Thursday, August 12, 2010

Oh, please

Every where I turn, people are talking about Steven Slater. I confess, when I first read the story, I laughed. He really acted out a fantasy for almost everyone who's worked in customer service. Having worked in customer service fields for a long time, I definitely understood how he felt.

Once at the end of a long work day, I literally had to spit out a tiny piece of tooth enamel, because I'd been grinding my teeth to keep from saying what I dearly longed to say. While I looked at that chip in my hand, I remembered that Bill Cosby once said that the key to failure is trying to please everyone. My job in customer service was trying to please everyone. The inevitable conclusion was that being a failure was my job.

That was just a bad day though, and I'm proud of what I do.

I've worked in a variety of customer service jobs throughout my career. Some have been seen as serious career jobs that require a solid base of knowledge and professional skill before service could be provided. I'm glad I've spent more time in those than the other type. Those are the customer service jobs where the people like me are just seen as the flunky you get stuck dealing with. Throughout both types of jobs though, I've come to hold a lot of respect for good customer service people everywhere.

It's not an easy job. I've worked in marketing, sales and public relations as well as traditional customer service, and frankly, customer service demands a higher level of communication skills than any of those fields. You have to be able to listen effectively, promptly identify a customer's real need, and present a problem solving solution in a clear way that makes your customer feel good and want to do business with your company again. A good customer service rep has to think quickly and master the art of emotional alleviation. She has to thoroughly understand company policies and procedures and have the ability to adapt those procedures to individual needs, while pleasing both the customer and the company. Let me add, either company or customer could have caused the problem you're trying to solve. Talk about being in a hot spot.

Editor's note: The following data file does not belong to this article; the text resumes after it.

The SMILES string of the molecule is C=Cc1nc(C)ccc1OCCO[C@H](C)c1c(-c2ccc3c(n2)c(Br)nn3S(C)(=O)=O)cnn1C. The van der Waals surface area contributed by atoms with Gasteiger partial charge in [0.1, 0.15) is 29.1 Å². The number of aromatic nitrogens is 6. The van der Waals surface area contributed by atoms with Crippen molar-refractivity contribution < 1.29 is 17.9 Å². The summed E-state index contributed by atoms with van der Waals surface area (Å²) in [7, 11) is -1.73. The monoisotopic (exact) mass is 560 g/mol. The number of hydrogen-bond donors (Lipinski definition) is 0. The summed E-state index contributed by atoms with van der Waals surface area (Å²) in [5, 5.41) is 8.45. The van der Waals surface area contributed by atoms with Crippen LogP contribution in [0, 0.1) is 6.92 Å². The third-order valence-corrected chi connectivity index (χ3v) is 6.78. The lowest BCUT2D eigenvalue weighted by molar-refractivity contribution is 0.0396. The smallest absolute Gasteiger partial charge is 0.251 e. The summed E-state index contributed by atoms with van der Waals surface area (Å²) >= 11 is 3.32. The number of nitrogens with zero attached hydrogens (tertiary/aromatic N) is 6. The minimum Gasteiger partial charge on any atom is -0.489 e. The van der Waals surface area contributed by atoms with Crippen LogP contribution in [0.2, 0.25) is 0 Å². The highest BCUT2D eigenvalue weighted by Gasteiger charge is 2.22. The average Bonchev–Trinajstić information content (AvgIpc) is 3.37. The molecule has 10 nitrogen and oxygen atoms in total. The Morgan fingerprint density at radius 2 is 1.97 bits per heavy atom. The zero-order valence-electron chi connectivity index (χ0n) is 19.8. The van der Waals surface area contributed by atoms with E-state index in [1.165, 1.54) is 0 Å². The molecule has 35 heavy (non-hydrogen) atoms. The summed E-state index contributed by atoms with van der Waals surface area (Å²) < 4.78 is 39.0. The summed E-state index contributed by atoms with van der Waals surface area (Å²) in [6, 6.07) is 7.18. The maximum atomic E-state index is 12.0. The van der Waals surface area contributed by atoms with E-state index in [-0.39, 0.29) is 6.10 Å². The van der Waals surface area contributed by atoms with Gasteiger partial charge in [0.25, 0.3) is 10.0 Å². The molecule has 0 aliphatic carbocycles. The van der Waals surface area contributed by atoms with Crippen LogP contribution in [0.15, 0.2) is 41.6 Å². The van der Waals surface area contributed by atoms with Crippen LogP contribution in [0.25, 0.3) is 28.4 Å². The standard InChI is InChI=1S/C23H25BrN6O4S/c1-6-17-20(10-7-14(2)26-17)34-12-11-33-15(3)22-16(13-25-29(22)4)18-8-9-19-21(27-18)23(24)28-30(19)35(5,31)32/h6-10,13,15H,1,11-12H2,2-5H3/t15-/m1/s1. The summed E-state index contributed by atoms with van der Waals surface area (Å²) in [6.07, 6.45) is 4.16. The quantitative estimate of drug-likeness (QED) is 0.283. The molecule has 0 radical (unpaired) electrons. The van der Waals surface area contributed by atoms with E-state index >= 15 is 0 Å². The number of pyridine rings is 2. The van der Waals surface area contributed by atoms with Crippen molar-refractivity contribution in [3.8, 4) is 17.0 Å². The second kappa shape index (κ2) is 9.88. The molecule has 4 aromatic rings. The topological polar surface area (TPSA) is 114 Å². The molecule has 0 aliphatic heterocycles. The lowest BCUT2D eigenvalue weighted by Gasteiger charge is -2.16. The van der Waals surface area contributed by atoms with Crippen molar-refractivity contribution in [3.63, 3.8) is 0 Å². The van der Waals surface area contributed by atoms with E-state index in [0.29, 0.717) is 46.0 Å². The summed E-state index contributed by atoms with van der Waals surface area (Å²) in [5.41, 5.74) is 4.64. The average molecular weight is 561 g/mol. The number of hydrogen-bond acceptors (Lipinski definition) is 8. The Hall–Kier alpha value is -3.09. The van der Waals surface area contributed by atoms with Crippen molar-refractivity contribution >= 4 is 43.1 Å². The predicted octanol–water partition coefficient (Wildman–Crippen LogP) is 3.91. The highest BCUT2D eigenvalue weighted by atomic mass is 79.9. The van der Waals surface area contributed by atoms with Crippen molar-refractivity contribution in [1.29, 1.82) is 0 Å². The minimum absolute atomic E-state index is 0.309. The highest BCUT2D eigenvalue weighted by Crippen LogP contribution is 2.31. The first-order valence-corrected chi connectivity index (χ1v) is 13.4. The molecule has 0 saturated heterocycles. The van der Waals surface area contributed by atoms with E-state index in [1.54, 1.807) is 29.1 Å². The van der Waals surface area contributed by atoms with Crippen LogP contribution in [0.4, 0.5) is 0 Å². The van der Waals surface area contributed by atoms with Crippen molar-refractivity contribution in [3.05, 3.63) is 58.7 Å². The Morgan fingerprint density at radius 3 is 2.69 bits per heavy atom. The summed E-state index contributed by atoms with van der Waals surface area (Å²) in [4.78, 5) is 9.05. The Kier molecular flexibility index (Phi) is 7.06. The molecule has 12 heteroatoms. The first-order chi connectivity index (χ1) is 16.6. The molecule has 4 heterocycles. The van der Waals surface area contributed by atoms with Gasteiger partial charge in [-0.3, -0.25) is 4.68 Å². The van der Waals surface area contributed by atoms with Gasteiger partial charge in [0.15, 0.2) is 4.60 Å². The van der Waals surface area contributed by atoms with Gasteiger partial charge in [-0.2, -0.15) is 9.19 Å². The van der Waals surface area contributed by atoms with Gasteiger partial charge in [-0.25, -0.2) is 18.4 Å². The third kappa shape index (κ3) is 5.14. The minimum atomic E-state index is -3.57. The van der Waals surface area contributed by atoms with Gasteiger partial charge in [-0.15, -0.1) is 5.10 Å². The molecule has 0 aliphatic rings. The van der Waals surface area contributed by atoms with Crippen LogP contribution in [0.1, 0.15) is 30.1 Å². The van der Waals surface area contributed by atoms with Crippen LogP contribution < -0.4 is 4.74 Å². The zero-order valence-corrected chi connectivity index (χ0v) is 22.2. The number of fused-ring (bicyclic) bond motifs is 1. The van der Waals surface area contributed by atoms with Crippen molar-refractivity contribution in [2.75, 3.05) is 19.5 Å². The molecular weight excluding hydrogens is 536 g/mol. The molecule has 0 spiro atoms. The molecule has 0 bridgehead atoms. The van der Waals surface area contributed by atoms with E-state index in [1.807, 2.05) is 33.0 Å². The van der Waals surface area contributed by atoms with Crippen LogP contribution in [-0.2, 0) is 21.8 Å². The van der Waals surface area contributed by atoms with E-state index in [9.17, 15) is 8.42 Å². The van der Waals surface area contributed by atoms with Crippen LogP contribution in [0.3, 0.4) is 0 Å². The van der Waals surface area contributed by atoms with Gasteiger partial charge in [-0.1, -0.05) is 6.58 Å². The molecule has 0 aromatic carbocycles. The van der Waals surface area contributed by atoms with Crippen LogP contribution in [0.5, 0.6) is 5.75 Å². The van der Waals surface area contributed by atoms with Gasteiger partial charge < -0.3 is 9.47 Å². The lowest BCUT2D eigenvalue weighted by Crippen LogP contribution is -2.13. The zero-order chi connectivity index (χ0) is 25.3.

Since the people you're dealing with are sometimes upset, they can often be long winded and short tempered, and you have to be able to sort out the verbal chaff from the essential information. This requires patience, but beyond that, it requires an emotional maturity that is becoming increasingly rare. On a bad day, it's not just maturity that's needed, it's emotional teflon. I haven't met too many people made of synthetic polymers, but every day I see more evidence that the loss of civility is not limited to the political realm.

Yes, there are days when I've really wanted to make a bold "F... You" statement like Steven Slater, but some fantasies need to stay in the land of daydreams. His flamboyant reaction was another loss of civility, maturity and self-control. It was no better than the customers who put their desires before any one else's needs, and the biggest part of me wants to tell them all, "Grow up!"

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3 Comments:

Blogger Songbird said...

Well said.

August 12, 2010 7:16 AM  
Blogger Virginia said...

Cynthia,

Another reminder as to why I always keep coming back here.

As the director of a technical support department, I read your essay this morning to the team during our morning meeting!

Peace, Virginia

August 12, 2010 6:07 PM  
Blogger alphawoman said...

This was great! I find that working in a typical min. wage job like sales clerk (lol...that's waht I am) most people are very nice, but there are a few who are rude and condescending. I love the peopel who say "Do you work here?" I feel like saying "No I wear this get up because I want people tothink I work here." but I smile and say "how can I help you?" At the other job I had some lunatic call and complain about Victoria Secret. About thier commercials on TV. I told him he needed to contact the networks, the station or the FCC. He began ranting and raving at me! I told him he sounded crazy and if he called the FCC he better prepare what he was going to say. Then he asked me for thier number....hey, I think I have a blog entry here!, ...and I told him to call 411. He said it cost money. And I told him that if he was passionate and committed to his cause, a small charge for a telephone number shouldn't stand in his way. Then he wasted the store number....this guy was a piece of work. Anyway Ithink, "why do I have to be nice to this crazy person?"..because I am customer service, the voice of my company. That guy cracked me up, but in the end he was out of line.

August 20, 2010 7:15 PM  

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